Saturday, September 13, 2008

Holy Schatz!

I'm back after attending the 3rd Annual Psychotic Disorders Conference (1). One of the speakers was Corcept co-founder (and shareholder), and president of the APA (the bad APA, not the good APA), Alan F. Schatzberg (pictured right). His topic? "The Latest Treatment Approaches for Managing Psychotic Depression." Most of Schatzberg's work regarding his company's drug, Corlux, also known by its many aliases: mifepristone, RU-486 (special ops name), the abortion pill, has been well documented here (CL Psych), as well as by others, which can be accessed through the above-link.

Did he have any new or exciting data to present? No. It was like an Earth, Wind, and Fire concert, he was doing all his greatest hits. He began with the spectre of psychotic depression: it has similar neuropsychological deficits seen in schizophrenia (not quite true, but I'll humor him), it represents 15-18% of cases of major depression (that's in Europe by the way), and of course, who can forget his number hit, hypercortisolemia. Ah, the memories that one brings back. Anyway, after quickly blowing through various treatments (ETC, Symbyax, SSRI), and a quick primer on the HPA-axis, he moved onto mifepristone. First, he spoke about the Corcept 03 Study 2006. The lead author is DeBattista. You can read more about him and that study here (2). Did you read it? Good. So, did the Schatzmeister mention any of those criticisms? No. And where moving on...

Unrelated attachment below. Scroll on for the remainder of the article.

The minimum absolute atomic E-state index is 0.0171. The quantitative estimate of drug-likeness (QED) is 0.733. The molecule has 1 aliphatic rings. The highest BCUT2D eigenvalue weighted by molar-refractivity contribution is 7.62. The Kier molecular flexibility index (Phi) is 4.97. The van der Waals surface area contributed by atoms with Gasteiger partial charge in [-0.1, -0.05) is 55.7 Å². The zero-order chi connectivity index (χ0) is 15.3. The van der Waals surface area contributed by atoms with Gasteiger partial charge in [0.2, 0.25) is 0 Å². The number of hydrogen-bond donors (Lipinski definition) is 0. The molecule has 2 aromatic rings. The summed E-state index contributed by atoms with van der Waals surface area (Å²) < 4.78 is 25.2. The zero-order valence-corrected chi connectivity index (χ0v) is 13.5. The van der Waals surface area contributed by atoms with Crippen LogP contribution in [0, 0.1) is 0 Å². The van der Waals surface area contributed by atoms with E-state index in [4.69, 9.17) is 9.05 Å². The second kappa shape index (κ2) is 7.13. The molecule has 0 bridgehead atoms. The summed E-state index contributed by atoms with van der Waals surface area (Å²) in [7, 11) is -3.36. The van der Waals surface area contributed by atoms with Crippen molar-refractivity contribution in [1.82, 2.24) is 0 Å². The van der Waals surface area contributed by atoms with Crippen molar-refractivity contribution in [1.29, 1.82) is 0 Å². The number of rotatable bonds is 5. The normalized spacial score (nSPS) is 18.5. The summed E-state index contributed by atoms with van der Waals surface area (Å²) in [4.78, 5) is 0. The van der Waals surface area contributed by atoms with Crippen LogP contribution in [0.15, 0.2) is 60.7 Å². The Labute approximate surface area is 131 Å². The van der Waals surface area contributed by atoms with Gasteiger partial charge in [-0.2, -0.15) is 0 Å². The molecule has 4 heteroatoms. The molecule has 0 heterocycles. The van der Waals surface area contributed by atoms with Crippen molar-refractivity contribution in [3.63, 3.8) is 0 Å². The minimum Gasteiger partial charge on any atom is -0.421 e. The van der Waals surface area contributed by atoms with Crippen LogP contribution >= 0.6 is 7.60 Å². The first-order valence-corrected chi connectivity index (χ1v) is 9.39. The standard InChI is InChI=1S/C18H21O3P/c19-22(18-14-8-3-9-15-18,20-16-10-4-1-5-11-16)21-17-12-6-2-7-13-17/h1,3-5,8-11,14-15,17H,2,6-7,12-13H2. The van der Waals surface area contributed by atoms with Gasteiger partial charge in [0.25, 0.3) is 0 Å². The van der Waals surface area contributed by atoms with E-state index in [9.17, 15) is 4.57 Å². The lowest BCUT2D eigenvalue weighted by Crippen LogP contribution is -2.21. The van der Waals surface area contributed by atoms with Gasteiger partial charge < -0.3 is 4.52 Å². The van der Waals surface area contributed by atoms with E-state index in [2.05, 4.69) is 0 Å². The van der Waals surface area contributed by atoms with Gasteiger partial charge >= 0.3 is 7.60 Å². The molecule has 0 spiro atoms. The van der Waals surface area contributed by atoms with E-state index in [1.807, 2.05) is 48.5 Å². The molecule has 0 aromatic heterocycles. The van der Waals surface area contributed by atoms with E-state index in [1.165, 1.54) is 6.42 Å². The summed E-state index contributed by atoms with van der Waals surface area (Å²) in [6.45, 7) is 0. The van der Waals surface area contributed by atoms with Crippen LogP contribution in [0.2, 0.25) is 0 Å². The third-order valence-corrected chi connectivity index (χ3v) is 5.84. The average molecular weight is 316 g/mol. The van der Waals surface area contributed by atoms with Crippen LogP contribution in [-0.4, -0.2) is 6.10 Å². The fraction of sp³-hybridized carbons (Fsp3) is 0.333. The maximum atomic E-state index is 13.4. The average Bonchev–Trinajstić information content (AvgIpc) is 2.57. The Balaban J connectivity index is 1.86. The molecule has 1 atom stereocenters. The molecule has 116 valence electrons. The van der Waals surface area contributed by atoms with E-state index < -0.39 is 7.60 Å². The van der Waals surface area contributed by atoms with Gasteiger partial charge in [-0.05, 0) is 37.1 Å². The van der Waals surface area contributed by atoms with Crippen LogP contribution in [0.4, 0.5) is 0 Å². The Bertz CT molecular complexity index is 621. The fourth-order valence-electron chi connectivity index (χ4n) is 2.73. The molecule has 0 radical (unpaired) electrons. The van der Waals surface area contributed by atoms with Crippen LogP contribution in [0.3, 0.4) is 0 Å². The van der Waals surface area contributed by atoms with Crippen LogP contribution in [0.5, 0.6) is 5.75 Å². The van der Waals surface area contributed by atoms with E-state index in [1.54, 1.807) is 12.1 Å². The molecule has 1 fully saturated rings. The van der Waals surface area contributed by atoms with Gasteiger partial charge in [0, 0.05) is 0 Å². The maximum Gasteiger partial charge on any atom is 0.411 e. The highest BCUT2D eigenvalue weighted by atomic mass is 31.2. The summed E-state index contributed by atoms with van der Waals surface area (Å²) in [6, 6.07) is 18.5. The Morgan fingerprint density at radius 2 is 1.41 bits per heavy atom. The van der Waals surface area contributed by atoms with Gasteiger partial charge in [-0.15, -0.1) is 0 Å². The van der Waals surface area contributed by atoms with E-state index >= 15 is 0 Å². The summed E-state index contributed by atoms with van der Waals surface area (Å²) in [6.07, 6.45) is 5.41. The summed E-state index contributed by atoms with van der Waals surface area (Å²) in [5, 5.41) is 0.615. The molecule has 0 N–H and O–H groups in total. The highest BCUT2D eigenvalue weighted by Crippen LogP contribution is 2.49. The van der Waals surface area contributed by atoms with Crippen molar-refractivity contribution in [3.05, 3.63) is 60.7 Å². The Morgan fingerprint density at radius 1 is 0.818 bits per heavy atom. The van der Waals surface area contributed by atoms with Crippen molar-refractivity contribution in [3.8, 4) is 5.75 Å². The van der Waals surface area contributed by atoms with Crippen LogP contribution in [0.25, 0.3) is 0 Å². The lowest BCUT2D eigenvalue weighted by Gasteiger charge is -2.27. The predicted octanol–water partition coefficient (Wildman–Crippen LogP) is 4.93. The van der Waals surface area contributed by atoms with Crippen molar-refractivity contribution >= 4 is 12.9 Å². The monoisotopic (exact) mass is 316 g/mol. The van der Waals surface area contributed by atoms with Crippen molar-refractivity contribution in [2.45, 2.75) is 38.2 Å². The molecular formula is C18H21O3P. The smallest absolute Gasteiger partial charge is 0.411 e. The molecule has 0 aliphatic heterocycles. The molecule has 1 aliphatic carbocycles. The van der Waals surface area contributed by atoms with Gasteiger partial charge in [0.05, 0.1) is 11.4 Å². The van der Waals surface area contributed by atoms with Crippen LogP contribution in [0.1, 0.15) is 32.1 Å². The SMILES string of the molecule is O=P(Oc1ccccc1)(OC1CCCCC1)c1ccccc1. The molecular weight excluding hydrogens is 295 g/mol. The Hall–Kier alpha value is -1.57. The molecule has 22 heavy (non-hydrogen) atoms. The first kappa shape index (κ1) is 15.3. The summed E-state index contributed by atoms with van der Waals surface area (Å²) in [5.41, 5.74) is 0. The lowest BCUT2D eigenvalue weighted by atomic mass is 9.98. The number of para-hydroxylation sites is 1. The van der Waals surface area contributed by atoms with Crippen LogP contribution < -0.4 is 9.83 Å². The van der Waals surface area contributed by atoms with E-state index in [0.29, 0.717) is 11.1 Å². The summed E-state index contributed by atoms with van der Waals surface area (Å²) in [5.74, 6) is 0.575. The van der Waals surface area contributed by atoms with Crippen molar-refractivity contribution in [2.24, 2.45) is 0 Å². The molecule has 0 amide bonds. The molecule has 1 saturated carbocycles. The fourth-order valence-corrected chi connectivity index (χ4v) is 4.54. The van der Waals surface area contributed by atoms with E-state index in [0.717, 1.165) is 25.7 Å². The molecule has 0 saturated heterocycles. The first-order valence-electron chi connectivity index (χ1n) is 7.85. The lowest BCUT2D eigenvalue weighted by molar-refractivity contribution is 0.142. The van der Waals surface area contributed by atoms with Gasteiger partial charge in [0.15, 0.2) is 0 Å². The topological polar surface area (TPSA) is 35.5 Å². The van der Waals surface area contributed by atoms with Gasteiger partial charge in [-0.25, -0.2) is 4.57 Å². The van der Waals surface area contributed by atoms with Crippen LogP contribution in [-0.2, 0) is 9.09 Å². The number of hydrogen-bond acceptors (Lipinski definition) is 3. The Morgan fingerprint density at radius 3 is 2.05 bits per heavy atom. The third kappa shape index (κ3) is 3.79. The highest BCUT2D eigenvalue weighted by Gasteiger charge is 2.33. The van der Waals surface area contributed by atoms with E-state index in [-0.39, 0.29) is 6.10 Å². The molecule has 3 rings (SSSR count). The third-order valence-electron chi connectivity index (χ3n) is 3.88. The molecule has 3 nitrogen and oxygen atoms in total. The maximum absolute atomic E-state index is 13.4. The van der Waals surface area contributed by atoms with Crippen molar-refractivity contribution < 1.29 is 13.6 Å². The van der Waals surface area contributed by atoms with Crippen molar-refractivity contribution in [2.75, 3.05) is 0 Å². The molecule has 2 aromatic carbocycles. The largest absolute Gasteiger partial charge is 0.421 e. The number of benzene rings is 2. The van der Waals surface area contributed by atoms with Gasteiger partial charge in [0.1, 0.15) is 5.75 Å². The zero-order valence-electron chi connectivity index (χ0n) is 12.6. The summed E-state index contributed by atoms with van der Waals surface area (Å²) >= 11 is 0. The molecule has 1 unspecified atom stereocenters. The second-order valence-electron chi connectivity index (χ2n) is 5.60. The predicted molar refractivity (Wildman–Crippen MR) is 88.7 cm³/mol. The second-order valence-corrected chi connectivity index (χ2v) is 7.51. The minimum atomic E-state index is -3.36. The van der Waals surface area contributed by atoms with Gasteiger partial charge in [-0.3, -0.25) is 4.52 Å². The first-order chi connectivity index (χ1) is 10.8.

Here is where I became confused, when he talked about Corcept study 06-PMD. The study concluded in 2007. You can read about the results here (3). The main findings were this, " 06, the last of the three Phase 3 trials, in March 2007. These results indicated that this study did not achieve statistical significance with respect to the primary endpoint, 50% improvement in the Brief Psychiatric Rating Scale Positive Symptom Subscale, or BPRS PSS, at Day 7 and at Day 56." What Schatzy primarily focused on was Corcept's spin, which is found in the latter part of that release.

This is where it gets interesting. The PPT slides that Schatzberg showed while talking about this study had this reference at the bottom "Schatzberg AF et al., J Affective Disorders, 107:S40-41, 2008." What would one assume, when seeing that reference underneath the 06-PMD data? If you're an idiot like me, you'd assume that he was referring to a published study, or at least published data. He's not (4). It's an abstract, two paragraphs in lengths that summarize what he was going to talk about at a symposium; the content of which is identical to the lecture I saw (he's doing a greatest hits tour folks!). These data weren't even referenced in the abstract. So why list a reference at all? Because that allowed him to present unpublished data, from a negative trial, as if it were published data and to give it a positive spin. That's a neat trick..., and now watch him do it while drinking a glass of water...